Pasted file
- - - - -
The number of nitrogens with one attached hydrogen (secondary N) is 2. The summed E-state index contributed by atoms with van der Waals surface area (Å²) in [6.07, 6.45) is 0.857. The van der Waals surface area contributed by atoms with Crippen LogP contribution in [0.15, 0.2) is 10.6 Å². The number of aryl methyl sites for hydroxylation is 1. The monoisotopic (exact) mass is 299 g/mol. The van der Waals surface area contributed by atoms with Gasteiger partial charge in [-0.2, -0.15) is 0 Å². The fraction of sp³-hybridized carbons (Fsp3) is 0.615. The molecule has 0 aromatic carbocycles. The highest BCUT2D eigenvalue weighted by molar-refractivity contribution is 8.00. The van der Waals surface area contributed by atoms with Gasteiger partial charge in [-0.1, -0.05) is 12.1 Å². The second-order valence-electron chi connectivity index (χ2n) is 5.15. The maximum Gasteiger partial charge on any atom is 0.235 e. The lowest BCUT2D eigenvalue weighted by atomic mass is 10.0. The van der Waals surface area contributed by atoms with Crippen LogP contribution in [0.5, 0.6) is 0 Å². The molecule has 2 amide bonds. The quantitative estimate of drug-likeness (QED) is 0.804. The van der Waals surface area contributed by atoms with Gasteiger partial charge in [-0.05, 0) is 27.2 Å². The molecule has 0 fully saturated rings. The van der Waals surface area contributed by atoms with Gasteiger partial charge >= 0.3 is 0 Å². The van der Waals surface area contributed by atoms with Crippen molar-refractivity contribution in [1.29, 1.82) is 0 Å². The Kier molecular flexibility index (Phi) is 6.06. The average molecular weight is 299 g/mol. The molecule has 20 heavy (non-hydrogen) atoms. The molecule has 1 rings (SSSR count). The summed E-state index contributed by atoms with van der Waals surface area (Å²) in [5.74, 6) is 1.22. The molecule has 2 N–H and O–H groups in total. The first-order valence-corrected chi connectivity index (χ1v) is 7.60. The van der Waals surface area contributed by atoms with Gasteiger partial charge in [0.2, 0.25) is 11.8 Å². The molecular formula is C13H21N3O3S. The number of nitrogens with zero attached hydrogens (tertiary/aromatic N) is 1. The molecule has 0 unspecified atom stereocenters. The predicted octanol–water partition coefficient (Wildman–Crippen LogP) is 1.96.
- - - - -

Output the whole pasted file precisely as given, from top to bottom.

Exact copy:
The number of nitrogens with one attached hydrogen (secondary N) is 2. The summed E-state index contributed by atoms with van der Waals surface area (Å²) in [6.07, 6.45) is 0.857. The van der Waals surface area contributed by atoms with Crippen LogP contribution in [0.15, 0.2) is 10.6 Å². The number of aryl methyl sites for hydroxylation is 1. The monoisotopic (exact) mass is 299 g/mol. The van der Waals surface area contributed by atoms with Gasteiger partial charge in [-0.2, -0.15) is 0 Å². The fraction of sp³-hybridized carbons (Fsp3) is 0.615. The molecule has 0 aromatic carbocycles. The highest BCUT2D eigenvalue weighted by molar-refractivity contribution is 8.00. The van der Waals surface area contributed by atoms with Gasteiger partial charge in [-0.1, -0.05) is 12.1 Å². The second-order valence-electron chi connectivity index (χ2n) is 5.15. The maximum Gasteiger partial charge on any atom is 0.235 e. The lowest BCUT2D eigenvalue weighted by atomic mass is 10.0. The van der Waals surface area contributed by atoms with Crippen LogP contribution in [0.5, 0.6) is 0 Å². The molecule has 2 amide bonds. The quantitative estimate of drug-likeness (QED) is 0.804. The van der Waals surface area contributed by atoms with Gasteiger partial charge in [-0.05, 0) is 27.2 Å². The molecule has 0 fully saturated rings. The van der Waals surface area contributed by atoms with Gasteiger partial charge >= 0.3 is 0 Å². The van der Waals surface area contributed by atoms with Crippen molar-refractivity contribution in [1.29, 1.82) is 0 Å². The Kier molecular flexibility index (Phi) is 6.06. The average molecular weight is 299 g/mol. The molecule has 20 heavy (non-hydrogen) atoms. The molecule has 1 rings (SSSR count). The summed E-state index contributed by atoms with van der Waals surface area (Å²) in [5.74, 6) is 1.22. The molecule has 2 N–H and O–H groups in total. The first-order valence-corrected chi connectivity index (χ1v) is 7.60. The van der Waals surface area contributed by atoms with Gasteiger partial charge in [0.2, 0.25) is 11.8 Å². The molecular formula is C13H21N3O3S. The number of nitrogens with zero attached hydrogens (tertiary/aromatic N) is 1. The molecule has 0 unspecified atom stereocenters. The predicted octanol–water partition coefficient (Wildman–Crippen LogP) is 1.96.